18 June 2010

Sequencer Tips file:///C%7C/Web%20Sites/%7Bshort%20description%20of%20image%7D

Turn it on - Sounds obvious, but while you playing around with your keyboards, sound doodling, setting up, anytime, have the sequencer turned on and recording. How often have you played a little sequence or melody, try to recreate later and it doesn't sound the same by the time you've booted the sequencer up. Avoid this painful discovery by leaving the record button on, if nothing turns up then fine, just delete it again. However if that moment of inspiration comes along, you have it for posterity.

Just starting out ? - It can be easier to learn by messing around with a ready made sequence and editing it. Modern sequencer programs can be a bit daunting at first, and learning your way round them can be a little disheartning if what sound your producing sounds dreadful. Download a MIDI file of something you like, and mess around with it to produce your version. It'll sound good while your learning.

Copying Sequences - One of the advantages of sequencers is that you can create a bar or two, and copy it throughout your track without having to play another note. This is also a way of making very repetitive tracks as well. To add interest change something on every 2nd, 4th, 8th or 16th bar. Alter the velocity of a note, change the kick sound, just something, creates movement and interest for the listener without altering the feel of the track to any great extent.

Recording Methods - The most common way of using a sequencer is just like a tape recorder, you play your keyboard and record it into the sequencer for later editing. Especially if your keyboard technique isn't all it could be, try something different. Step time, or recording at 25% or 50% speed.

Using your sequencer as a mixer - Can't afford that automated mixer just yet. Use MIDI volume messages to alter the volume on each track. Fade sounds in and out, drop volumes during the chorus, without having to touch the mixer at all. Most sequencers have the facility to draw (or use templates) to add volume ramps or curves

Thin out data - . Many of the new synths allow you to record knob and fader movements to MIDI, as well as the more usual pitch bend, modulation, velocity and after touch. The problem with all this is that it creates a lot of MIDI data, this can cause probems, especially if you have a complicated MIDI setup. Many sequencers have a "Thin Controller Data Function", this takes out all the duplicate events. This can drastically reduce the amount of events flowing round your setup.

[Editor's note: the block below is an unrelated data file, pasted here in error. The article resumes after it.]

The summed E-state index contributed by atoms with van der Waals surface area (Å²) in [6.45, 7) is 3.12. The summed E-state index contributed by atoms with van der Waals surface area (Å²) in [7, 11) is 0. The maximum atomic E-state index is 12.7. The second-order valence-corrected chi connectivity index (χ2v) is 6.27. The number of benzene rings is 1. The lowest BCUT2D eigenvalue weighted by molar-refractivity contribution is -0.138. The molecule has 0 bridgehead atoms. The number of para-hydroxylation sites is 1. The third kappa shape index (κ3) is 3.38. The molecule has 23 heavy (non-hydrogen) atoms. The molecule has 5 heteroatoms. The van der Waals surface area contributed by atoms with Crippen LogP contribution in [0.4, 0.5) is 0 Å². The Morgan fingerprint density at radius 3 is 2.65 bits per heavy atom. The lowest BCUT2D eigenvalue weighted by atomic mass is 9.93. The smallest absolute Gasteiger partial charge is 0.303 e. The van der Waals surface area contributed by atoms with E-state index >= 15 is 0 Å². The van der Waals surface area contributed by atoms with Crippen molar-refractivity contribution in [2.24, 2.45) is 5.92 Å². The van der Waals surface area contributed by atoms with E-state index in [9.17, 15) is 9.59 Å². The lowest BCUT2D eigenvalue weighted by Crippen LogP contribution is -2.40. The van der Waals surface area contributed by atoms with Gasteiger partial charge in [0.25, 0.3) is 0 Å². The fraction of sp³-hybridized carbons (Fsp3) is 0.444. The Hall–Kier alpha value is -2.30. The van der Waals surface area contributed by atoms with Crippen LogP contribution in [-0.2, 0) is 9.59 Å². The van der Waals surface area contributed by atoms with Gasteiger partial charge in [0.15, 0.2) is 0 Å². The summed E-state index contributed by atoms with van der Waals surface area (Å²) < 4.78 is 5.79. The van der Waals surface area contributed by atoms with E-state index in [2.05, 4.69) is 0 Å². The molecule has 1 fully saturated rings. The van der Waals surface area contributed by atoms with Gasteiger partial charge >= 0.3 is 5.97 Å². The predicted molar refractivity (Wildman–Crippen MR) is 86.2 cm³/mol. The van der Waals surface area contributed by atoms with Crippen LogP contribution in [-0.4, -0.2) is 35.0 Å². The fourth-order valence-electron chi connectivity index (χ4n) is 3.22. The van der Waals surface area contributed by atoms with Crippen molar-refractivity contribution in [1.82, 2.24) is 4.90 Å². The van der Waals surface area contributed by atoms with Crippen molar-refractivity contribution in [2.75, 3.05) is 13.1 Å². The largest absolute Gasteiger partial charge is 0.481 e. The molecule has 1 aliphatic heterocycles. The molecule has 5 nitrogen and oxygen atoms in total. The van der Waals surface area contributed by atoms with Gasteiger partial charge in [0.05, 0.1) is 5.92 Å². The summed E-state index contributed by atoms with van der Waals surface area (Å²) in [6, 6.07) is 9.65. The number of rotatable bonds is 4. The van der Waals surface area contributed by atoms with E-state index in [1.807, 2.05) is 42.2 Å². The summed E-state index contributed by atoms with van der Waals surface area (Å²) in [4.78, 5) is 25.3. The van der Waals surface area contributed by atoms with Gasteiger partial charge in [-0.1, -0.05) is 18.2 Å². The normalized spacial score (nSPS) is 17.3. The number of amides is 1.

MIDI FX - Delay - Copy a track or series of bars to a new track, but after pasting in pull the notes foward so they sound a fraction after the original. Experiment with the delay to get the effect you like. Try building up 4 or 5 layers like this to thicken up the sound and produce complex sounds.

MIDI FX - Flanging - Copy a track or section of a track, make sure they are on different MIDI channels, and on one of the tracks add a little pitch bend. Depending on the amount of pitch bend you add you can get some interesting effects.

MIDI FX - Pitch shift - Copy a track or section of a track and transpose the pitch, usually up or down an octave works best, but try others to experiement. Doubles up your sound and can easily create thickened and more powerful sounding notes.

Big Sounds - If you've the polyphony and multi-timbrality to create huge bass or lead sounds. Create a bass or lead line then make a number of copies of it, then on each extra track change the sound, to one similar, but different. You might create that killer monster sound you've been looking for, remove, add or substitute sounds to try out variations.

Invest in a MIDI interface - Once your setup expands past the most basic stage then a multi-input and output MIDI interface will make creating music a whole lot easier. If you've more than one Keyboard more than one MIDI input will allow you to record from either at any time. Having multiple outs allows you to make full use of the multi-timbrality on all your equipment without having to worry about muting MIDI channels etc. Always buy for the future to allow for extra expansion later.

Instant Recall - Can't remember what patches you set your synthesizers up for on all your different tracks ?. Do a SYSEX dump at the beginning of your track to record how your instruments were set up.

Nothing works - You set up your gear, press record or play and silence, things to try:-

  • If your using a computer, reboot from cold - not just restart - this can fix a whole manner of weird things.
  • Check the volume settings on all your equipment and make sure the sequencer MIDI volume isn't set to zero.
  • Try using different leads, you may have a rogue one.
  • Check the MIDI channels on your synth - change them to Omni, or a different number and try that.
  • If your synth has a MIDI receive light and its flashing, then you know the data is at least getting there, if the volume isn't set to zero then its something with the synth thats up.
  • If your using a soundcard as a MIDI interface check that its working OK, and try setting it just to point to the internal sounds, if that works then you know thats not causing the problem.
  • Check the sequencers send and receive filters - they might be filtering out notes.
  • Check that the MIDI in and out sockets are actually working, try plugging the MIDI out of one synth into another rather than the sequencer, and vice versa. Again just narrowing down the options.
  • If any of your equipment has a panic button - press that - might work.




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